New York Mets' Jeff McNeil in the dugout after his...

New York Mets' Jeff McNeil in the dugout after his solo home run in the fourth inning against Milwaukee at Citi Field on June 15, 2022. Credit: Kathleen Malone-Van Dyke

There are times, when Jeff McNeil has had a bad day at the plate, when he’ll be motionless in front of his locker after the game, still in uniform when others have long changed, far removed from the whimsical joviality that often marks his demeanor.

He’ll be just sitting — slouched, legs splayed, eyes cast to a fixed point, brow furrowed in concentration.

To be clear, there aren’t an overwhelming number of bad days at the plate for a guy who's hitting .327, third in the National League going into Thursday's games.

But though it’s often said that baseball is a game of failure, McNeil seems to take exception to that axiom, his body language screaming that failing 70% of the time isn’t all that great, actually. Never mind that he's convalescing for now, nursing a hamstring injury that the Mets expect will be better by this weekend in Miami.

“He’s just engaged in the competition,” Buck Showalter said. “He sees the game through a competitive lens. If you look through the years at guys I’ve gotten from his background [at Cal State Long Beach], they know the game within the game and they enjoy playing that part of it . . . He wants everything but also, when he gets in the batter’s box, he clears the mechanism, so to speak, and sees it and hits it.”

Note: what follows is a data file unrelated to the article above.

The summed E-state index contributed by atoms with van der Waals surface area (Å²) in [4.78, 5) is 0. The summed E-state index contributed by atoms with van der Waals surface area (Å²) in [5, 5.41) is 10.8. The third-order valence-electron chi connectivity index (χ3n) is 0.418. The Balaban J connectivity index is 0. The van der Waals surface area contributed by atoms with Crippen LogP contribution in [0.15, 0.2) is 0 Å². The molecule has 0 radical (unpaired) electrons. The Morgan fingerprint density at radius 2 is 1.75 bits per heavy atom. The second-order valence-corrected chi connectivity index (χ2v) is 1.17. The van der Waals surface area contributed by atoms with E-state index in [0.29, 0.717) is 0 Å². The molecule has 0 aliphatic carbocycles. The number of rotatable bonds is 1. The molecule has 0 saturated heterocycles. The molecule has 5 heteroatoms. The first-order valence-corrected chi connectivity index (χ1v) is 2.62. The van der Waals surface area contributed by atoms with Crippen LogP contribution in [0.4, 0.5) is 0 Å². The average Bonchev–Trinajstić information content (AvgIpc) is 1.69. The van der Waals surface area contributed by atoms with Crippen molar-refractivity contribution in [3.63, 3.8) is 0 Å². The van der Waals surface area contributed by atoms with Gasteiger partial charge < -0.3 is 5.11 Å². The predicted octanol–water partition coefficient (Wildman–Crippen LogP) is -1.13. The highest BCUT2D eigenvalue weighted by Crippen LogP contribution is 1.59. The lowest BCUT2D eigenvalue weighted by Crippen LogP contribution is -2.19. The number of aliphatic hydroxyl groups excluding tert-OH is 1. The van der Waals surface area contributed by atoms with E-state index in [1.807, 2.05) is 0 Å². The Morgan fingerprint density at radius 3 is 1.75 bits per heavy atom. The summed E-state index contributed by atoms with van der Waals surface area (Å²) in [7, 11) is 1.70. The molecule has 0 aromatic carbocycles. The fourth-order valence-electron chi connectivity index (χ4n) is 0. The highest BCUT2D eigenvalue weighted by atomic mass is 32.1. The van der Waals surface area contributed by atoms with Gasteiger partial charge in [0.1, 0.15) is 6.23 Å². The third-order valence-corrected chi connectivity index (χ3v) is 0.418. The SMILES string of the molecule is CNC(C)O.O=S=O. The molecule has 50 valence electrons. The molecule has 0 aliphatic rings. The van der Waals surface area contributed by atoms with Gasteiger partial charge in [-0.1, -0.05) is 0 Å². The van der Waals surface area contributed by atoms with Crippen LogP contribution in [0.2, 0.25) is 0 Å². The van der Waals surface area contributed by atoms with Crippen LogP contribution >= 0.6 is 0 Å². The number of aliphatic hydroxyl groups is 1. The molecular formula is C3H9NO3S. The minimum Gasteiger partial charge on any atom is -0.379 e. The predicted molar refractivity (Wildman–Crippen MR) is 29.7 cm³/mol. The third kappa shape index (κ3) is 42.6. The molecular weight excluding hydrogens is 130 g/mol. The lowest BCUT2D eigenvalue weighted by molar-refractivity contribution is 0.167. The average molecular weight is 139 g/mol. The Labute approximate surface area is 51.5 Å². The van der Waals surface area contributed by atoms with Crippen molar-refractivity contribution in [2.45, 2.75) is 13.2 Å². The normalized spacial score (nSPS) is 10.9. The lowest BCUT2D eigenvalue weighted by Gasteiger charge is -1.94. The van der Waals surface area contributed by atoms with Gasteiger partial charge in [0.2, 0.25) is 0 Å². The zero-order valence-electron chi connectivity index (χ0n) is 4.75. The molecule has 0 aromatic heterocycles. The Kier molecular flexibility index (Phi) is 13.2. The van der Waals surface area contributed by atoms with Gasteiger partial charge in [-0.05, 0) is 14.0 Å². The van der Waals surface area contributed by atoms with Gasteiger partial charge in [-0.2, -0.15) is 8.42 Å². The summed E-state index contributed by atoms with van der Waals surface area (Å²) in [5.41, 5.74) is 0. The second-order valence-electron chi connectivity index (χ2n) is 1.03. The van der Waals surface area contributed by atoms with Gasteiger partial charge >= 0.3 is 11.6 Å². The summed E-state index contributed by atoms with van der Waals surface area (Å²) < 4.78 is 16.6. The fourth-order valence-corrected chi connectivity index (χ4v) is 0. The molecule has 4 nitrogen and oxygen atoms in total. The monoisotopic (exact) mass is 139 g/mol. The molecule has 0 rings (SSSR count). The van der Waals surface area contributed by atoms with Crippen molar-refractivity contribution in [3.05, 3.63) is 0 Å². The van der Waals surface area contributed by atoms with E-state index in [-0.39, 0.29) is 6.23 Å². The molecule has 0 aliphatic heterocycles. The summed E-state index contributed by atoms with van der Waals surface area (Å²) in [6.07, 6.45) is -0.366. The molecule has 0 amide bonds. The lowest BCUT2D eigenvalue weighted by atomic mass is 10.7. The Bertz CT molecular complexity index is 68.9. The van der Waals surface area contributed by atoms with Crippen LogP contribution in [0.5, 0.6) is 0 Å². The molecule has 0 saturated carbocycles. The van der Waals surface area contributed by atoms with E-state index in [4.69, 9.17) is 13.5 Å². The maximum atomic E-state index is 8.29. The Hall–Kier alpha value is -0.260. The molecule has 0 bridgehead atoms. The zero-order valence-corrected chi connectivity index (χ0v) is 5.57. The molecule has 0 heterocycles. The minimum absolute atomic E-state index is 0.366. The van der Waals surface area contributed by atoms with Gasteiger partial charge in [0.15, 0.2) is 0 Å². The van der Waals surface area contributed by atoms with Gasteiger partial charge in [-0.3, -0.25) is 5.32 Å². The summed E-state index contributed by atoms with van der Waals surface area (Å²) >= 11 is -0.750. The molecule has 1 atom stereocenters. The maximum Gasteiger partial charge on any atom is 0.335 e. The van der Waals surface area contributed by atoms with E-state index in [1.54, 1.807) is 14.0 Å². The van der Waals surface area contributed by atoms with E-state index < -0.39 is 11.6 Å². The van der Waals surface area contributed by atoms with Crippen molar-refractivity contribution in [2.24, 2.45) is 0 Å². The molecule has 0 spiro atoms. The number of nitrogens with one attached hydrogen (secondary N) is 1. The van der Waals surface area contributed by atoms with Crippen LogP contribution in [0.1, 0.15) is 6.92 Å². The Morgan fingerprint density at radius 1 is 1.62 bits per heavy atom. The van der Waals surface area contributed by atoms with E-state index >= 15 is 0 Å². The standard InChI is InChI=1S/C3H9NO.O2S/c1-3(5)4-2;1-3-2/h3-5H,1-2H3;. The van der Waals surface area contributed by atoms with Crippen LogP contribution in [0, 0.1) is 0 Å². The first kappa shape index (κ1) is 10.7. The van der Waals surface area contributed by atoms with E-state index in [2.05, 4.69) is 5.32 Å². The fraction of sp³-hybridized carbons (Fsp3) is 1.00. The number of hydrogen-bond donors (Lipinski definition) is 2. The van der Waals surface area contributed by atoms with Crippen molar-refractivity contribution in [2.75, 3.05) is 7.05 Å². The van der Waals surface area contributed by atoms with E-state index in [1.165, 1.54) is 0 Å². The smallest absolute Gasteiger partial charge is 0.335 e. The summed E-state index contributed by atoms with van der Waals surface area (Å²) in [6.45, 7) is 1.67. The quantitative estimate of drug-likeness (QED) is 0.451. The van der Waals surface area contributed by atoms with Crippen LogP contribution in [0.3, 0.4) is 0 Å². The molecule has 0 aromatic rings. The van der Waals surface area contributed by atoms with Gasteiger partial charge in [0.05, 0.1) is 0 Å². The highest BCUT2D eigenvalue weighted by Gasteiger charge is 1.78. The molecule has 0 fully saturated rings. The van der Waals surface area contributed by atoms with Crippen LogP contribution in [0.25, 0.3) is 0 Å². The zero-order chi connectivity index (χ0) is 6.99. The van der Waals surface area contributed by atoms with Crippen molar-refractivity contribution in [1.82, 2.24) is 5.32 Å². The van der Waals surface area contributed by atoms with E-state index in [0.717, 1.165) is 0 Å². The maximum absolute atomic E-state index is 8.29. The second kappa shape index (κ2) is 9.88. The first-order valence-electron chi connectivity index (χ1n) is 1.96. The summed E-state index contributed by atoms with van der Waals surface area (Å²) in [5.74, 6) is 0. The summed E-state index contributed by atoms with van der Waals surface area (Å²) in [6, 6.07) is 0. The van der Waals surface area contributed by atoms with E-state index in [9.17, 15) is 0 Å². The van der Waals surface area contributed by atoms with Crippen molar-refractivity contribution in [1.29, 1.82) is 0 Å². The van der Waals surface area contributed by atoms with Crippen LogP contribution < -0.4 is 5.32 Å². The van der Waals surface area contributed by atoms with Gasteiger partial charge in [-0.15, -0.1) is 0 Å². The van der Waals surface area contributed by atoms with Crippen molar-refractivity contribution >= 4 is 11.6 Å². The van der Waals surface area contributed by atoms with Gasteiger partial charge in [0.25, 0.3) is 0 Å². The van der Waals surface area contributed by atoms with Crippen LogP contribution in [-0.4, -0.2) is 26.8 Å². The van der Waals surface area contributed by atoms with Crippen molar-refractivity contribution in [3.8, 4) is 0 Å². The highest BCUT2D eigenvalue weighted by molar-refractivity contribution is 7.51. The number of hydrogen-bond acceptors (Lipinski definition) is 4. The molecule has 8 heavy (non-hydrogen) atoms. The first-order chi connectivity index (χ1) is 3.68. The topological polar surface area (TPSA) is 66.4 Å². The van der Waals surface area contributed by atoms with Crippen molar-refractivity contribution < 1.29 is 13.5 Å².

“It’s fun to watch.”

Everywhere all at once

And if there’s one thing that’s true about McNeil, it’s that his particular brand of baseball is undoubtedly a blast to behold.

McNeil is a throwback, and everywhere all at once, a ball of kinetic energy that uncoils to poke pitches out of the strike zone and into the opposite field.

His spray chart looks like it was painted by Jackson Pollock, and when he’s at the plate, he can hit it 369 feet for a home run (June 15) or flick at a 95-mph sinker at the very bottom corner of the strike zone and somehow end up at second with an infield double (June 14).

The lefty’s weighted on-base average against the shift is .416, which is .066 better than when defenses play him straight up. In the field, he’s got the versatility of a utilityman fighting for a job, not a former All-Star with the team's best on-base percentage. He’s played second, third, right and left just this season while quietly leading the Mets in wins above replacement, at 2.5, which is 12th in the NL, according to FanGraphs. His .851 OPS is second on the team to only Pete Alonso, and he's hitting .404 with runners in scoring position, best on the Mets.